Snipaste is a sleek snipping tool for Windows 10

From grabbing a shot of your entire screen to snipping the tiniest detail of an image, a snipping tool is always handy. Windows 10 has a built-in snipping tool, but Snipaste puts it to shame.

You can use Snipaste to grab a selection, annotate it directly within the app, and paste it anywhere you'd like.

The app is available for free on Windows 10.

See in Microsoft Store (opens in new tab)

Snip in a jiffy

The most impressive aspect of Snipaste is its speed. With keyboard shortcuts you can instantly open up a selection session or paste a photo. Snipaste can automatically detect elements on the screen to make it easy to grab a window, icon, or shape on the screen, or you can freehand a selection. You can also save a selection directly to your clipboard.

The automatic detection worked well in my testing. Additionally, when making a selection Snipaste shows you a blown up circle of what you're selected that allows you to snip shapes with precision.

After making a selection, you can annotate them with various tools such as pens. This saves you the step of having to open up an editing app and cuts down time from selecting to sharing.

The pasting aspect of Snipaste is also simple. Similar to snipping, you can just press a keyboard shortcut to insist a selection into a document or image.

Snipaste doesn't launch in a window when you click it. It just starts running in the background. To change hot keys or any other preferences you have to right-click Snipaste from your system tray. I've seen complaints that it doesn't load but in my testing, it worked well every time I tried it.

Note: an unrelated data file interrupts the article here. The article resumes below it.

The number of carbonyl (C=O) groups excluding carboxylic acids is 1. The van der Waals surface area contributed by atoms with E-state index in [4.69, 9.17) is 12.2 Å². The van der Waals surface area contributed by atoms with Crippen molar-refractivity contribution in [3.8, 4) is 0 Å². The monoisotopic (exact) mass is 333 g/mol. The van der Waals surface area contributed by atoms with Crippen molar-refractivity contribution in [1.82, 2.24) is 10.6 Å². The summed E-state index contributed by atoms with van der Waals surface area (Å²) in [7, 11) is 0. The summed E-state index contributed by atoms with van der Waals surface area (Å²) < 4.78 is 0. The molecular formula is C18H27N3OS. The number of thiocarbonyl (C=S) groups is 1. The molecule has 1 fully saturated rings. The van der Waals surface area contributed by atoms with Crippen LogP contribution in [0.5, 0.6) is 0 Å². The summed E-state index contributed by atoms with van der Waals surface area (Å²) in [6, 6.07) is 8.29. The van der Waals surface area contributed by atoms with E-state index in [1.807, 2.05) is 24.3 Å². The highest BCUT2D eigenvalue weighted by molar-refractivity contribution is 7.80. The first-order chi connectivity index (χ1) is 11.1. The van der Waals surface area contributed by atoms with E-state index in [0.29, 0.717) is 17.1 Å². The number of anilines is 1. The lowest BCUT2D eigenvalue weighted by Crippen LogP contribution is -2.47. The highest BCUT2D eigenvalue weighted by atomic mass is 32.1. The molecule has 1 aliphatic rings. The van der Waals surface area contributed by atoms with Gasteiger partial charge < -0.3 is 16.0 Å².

Sticking to stills

When it comes to grabbing still images, there are no flaws to be found with Snipaste. My biggest issue with it is that it can only capture still images. If you want to capture video or gifs, you'll need a different app. Snipaste's main competitors — ShareX and Snagit (opens in new tab) — can capture videos and gifs, rendering Snipaste's functionality redundant if you require such.

Overall thoughts

Snipaste is an excellent app. It's fast, easy to use, and just works. The keyboard shortcuts streamline your workflow and Snipaste makes it a snap to grab an entire screenshot or a specific selection with accuracy down to the pixel level. I'd love to see support for recording gifs and videos, but if all you need is to grab still images then you won't find a better app than Snipaste.


  • Fast
  • Simple
  • Precise


  • Only records still images

See in Microsoft Store (opens in new tab)

Sean Endicott
News Writer and apps editor

Sean Endicott brings nearly a decade of experience covering Microsoft and Windows news to Windows Central. He joined our team in 2017 as an app reviewer and now heads up our day-to-day news coverage. If you have a news tip or an app to review, hit him up at (opens in new tab).

  • I wonder if it is a simple trojan. I never understood, how something this simple requires access to all system resources. The best way to phishing is to write a snipping app that sends all kinds of content from your clipboard over the network to some destination. And when installing an app from the Microsoft Store saying "This application has access to the following: All system resources." I am just giving permission to do so.
  • I'm not normally too paranoid but I do agree here. Any free app that needs access to do many permissions always make me think twice before installing
  • Why would an app select F1 as its default snipping hockey? F1 is the default Help hotkey in most Windows apps.
  • What's wrong with the built in Windows Snipping Tool?
  • Ask that the guys at Microsoft who had been rewriting that tool for the latest flies. :)
  • Ask that the guys at Microsoft who had been rewriting that tool for the latest flies. :)
  • Nothing at all. But it's not UWP though... That's a nono in these parts.
  • Would not use it. To MANY potential problems.